Tanks have invaded the town across the border, in Syrian territory. Ankara "wants to hit Islamic state militants" but jihadists have already left the area. The Turkish goal is Syria’s Kurds to block the emergence of an autonomous enclave. A game of alliances is being played with the US and Turkey in a tug-of-war.
Jarablus (AsiaNews) – The Turkish army invaded the city of Jarablus, just across the border in Syrian territory.
Turkish forces surrounded the area to attack Islamic State (IS) fighters. However, local sources report that jihadists have already fled the city, and that scores of civilians have been killed during the shelling and air strikes that preceded the invasion, with corpses abandoned by the roadside.
Interviewed by an Arab TV, a Jarablus resident called Sabri Osman said that "only 13 members of Daesh are still present" in the city. Daesh is the Arabic acronym for the Islamic State.
As the Turkish invasion continues, the northern part of the city has been destroyed. Local sources explain that Turkish tanks entered from the west and from the north and surrounded the area.
The Turkish invasion is almost complete. The shelling of the past few hours, the sources said, were "make believe" because most of the jihadists "had already escaped."
In the early hours of this morning, in response to yesterday’s Turkish bombardment, some rockets were fired from Jarablus in the direction of the border where they hit the Turkish village of Karkamish. However, Ankara has ordered the complete evacuation of the inhabitants of Karkamish and six other neighbouring villages.
Karkamish hosts a base for anti-Syrian government militias. Through a secret route through the Turkish border, men and weapons are getting through in preparation for today’s ground attack against Daesh in Jarablus.
A race is on to see who will occupy Jarablus first and push out Daesh militias that controlled the city until recently with Turkish protection. i.e. until just before the failed coup against Erdogan.
Many have their eyes on the city: Syrian Kurds, assisted by US experts, the so-called Free Syrian Army (Free Syrian Army, made up of militias organised by Turkey, and not former regular Syrian soldiers) and the Syrian army. Now turkey has joined the fray.
As Daesh’s defeat appears imminent in Jarablus, its last stronghold on the Syrian-Turkish border, the issue is when and by who.
Jihadi websites are reporting fierce resistance to the bitter end, but local residents are saying that the Caliphate fighters have left Jarablus itself and redeployed around the city.
According to reports from the Syrian Observatory for Human Rights, the families of Daesh fighters have already moved out of town and are now in El Bab, near Raqqa, the capital of the “Caliphate”.
Sources in Beirut told AsiaNews that yesterday 15 US military experts travelled to the city’s demarcation lines to study the territory from Zor Mghar to the village of Shuyukh, to the west, in order to secure the frontline in the battle zone. The land battle is imminent.
Before the war, about 100,000 people lived in Jarablus, 80 per cent Arabs, 10 per cent Turkmen, 5 per cent Armenian Christians and 5 per cent Kurds (the last Christian, an Armenian Orthodox man, was killed by Daesh last year).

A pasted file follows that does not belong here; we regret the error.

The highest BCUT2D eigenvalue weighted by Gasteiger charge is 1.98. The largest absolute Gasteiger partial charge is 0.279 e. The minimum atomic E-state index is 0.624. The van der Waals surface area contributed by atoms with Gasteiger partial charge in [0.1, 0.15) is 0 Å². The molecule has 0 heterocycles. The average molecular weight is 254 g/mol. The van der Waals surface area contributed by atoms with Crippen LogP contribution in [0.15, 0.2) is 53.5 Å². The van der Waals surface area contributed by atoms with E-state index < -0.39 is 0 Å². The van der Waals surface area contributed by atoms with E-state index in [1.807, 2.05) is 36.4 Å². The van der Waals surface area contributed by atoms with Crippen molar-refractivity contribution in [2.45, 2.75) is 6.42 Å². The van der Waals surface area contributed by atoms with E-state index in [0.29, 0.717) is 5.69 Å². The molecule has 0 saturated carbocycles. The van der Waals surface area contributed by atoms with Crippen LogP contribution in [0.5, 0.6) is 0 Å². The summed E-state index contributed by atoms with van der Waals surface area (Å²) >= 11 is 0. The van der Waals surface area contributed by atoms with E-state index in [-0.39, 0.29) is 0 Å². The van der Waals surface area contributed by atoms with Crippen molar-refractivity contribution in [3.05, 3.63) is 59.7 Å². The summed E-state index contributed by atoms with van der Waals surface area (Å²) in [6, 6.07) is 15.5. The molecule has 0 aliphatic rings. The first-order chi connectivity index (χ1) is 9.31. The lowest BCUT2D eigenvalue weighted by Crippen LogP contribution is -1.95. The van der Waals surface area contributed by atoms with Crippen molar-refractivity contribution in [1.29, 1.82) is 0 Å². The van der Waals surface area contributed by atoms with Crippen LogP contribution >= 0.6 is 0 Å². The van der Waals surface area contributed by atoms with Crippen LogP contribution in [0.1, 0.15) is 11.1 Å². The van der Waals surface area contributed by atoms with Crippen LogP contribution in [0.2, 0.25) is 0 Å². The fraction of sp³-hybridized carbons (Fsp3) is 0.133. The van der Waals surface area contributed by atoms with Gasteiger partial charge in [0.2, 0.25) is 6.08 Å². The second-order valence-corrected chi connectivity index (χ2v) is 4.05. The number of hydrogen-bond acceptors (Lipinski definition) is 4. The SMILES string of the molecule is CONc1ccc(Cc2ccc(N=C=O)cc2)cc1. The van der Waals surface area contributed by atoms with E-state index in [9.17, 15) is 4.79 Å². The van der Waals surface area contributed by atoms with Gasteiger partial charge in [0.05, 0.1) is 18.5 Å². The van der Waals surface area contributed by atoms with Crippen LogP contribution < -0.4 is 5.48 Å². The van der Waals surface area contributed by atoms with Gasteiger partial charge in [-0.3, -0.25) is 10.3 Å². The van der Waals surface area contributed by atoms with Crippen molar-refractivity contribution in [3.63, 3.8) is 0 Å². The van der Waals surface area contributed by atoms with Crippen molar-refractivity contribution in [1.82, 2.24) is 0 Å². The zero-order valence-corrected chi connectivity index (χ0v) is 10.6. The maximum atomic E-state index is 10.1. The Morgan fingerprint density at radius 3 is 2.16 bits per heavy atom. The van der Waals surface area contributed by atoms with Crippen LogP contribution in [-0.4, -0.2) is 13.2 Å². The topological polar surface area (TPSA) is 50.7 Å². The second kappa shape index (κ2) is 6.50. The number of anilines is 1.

After the city fell to the Islamic State in 2014, most of the residents left, with only 4,500 left ruled by 40 Daesh chiefs.
Turkey is deeply concerned that Jarablus could fall under the control of Syrian Kurds. The city is the last missing piece to complete a would-be Kurdish autonomous region in Syria, with US support, according to the Turkish press.
In fact, the Turkish government is less interested in fighting Daesh than in preventing the Kurds from occupying the area and for that reason it supports the Free Syrian Army (FSA). The latter includes some 400 fighters from Failaq El Sham, Liwaa al Sultan Murad (Sultan Murat Unit), Harakat, Nur el Din Zinki and Ahrar Al Sham (Free Damascus). All share the FSA label.
Daesh fighters in Jarablus are composed of two groups.
One group that operates under the command of the Turkish secret services, the so-called Euphrates United Groups Command, which is part of the FSA, led by Yussef Al Hader, a regular Syrian army colonel who had defected, and was killed by the FSA at the infantry academy in Aleppo.
A second group of fighters that broke away from the first because it was too dependent on Turkey joined the Kassad armed group under the leadership of Abdel Sattar Al Jader.
Chosen on Monday by the Jarablus Military Council, Abdel Sattar Al Jader was murdered in mysterious circumstances a few hours after issuing a statement in which he called for the protection of the area from Turkish interference. He had accused Turkey of sending many Daesh members to Jarablus in recent days through various routes from Turkey.
The Battle of Jarablus will not be just a matter of territorial control but will also be a real tug of war between the US and Turkey. The US planes have been bombing Daesh positions in Jarablus, but according to Kurdish sources in Beirut, the United States could also hit fighters with the so-called Free Syrian Army.
The battle has begun, and the alliances are changing.